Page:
The board met this past weekend to discuss how to proceed with the waterfall.
The waterfall has been repaired at least once in the last three years. According to financial data provided by MJS, we’ve been spending approximately $3000 a year on the waterfall during that time.
The breakdown this summer is the second of this year. It is not clear as to what the problem is. Carolina Fountains—our waterfall maintenance contractor—will need to get physical access to the submerged pump to perform additional diagnostic work. They’ve indicated that the pump may be bad, it may have something lodged in it, or there may be an obstruction in a one of the pipes.
If Carolina Fountains determines the pump has failed, they will send it to the manufacturer for additional testing. This is necessary because the pump is under a one year warranty, having just been installed back in May. They tell us that if the manufacturer determines that the pump failure is the result of a power surge (e.g. lightning), the pump warranty will be void.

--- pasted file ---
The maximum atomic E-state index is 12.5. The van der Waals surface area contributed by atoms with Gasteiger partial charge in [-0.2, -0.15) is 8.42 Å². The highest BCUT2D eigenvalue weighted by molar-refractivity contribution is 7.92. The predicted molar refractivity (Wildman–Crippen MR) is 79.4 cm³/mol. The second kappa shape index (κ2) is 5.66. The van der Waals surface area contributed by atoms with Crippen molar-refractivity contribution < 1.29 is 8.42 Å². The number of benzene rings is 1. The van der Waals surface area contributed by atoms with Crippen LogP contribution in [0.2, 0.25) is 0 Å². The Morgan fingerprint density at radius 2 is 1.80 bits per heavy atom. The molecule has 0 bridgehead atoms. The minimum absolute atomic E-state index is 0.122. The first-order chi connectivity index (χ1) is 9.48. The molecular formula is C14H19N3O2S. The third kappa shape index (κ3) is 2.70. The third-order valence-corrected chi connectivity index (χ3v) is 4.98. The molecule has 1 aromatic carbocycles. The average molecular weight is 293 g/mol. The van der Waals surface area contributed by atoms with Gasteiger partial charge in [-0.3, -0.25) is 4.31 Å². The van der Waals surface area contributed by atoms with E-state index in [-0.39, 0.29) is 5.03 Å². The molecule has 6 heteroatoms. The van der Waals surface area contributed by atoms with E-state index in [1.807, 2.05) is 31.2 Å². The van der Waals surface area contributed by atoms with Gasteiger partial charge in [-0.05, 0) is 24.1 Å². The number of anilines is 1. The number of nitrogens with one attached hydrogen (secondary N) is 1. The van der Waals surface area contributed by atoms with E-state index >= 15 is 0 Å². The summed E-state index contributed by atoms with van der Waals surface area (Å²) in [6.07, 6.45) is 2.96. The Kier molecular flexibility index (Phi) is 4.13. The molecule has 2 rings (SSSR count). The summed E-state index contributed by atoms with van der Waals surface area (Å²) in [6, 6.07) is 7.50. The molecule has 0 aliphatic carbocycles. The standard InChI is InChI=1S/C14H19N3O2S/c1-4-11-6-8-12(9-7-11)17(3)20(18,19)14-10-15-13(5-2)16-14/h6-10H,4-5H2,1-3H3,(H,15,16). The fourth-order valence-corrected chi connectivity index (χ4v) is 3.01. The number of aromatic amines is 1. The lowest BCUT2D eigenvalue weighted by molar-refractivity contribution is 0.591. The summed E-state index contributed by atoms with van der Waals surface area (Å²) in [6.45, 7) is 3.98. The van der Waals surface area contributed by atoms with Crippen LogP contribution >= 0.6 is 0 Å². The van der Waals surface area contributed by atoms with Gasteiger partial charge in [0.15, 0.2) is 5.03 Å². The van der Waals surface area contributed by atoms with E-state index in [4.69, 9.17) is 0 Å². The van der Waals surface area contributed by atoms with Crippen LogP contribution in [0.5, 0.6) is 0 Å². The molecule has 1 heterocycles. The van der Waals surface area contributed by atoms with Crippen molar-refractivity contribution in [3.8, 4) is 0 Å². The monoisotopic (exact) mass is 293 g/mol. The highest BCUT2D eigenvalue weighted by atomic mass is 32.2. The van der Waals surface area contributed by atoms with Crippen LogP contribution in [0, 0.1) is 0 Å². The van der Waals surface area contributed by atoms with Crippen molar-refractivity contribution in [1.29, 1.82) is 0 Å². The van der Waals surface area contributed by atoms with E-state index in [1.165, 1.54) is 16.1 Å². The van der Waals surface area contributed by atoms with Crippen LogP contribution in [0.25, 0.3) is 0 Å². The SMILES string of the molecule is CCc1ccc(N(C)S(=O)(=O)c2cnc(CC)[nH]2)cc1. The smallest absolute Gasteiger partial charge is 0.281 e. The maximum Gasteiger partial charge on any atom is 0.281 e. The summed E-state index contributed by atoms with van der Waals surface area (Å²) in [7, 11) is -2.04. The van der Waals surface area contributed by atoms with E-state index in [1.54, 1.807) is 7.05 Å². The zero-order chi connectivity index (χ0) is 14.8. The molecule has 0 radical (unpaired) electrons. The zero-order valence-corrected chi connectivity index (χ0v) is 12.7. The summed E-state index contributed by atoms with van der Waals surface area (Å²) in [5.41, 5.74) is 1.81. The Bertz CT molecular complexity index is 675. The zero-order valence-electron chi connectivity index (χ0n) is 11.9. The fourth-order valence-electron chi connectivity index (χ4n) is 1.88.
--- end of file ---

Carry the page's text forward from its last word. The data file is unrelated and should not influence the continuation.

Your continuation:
Regardless of the pump warranty, Carolina Fountains must charge for their labor to diagnose the problem and remove/reinstall the pump. They quoted us up to $400 for the diagnostic work and up to $400 to reinstall the pump should a new one be needed.
We listened to arguments both for and against another repair. Ultimately, we voted 4 to 1 to approve up to $800 on the repair. This will cover the diagnostic work and reinstallation of the pump.
If it turns out that the pump is not covered under warranty, we will put a vote to eliminate or repair the waterfall to the community at the annual meeting in January. Part of the elimination proposal would be an alternate design, created by a landscape architect, that matches the scale and beauty of the waterfall.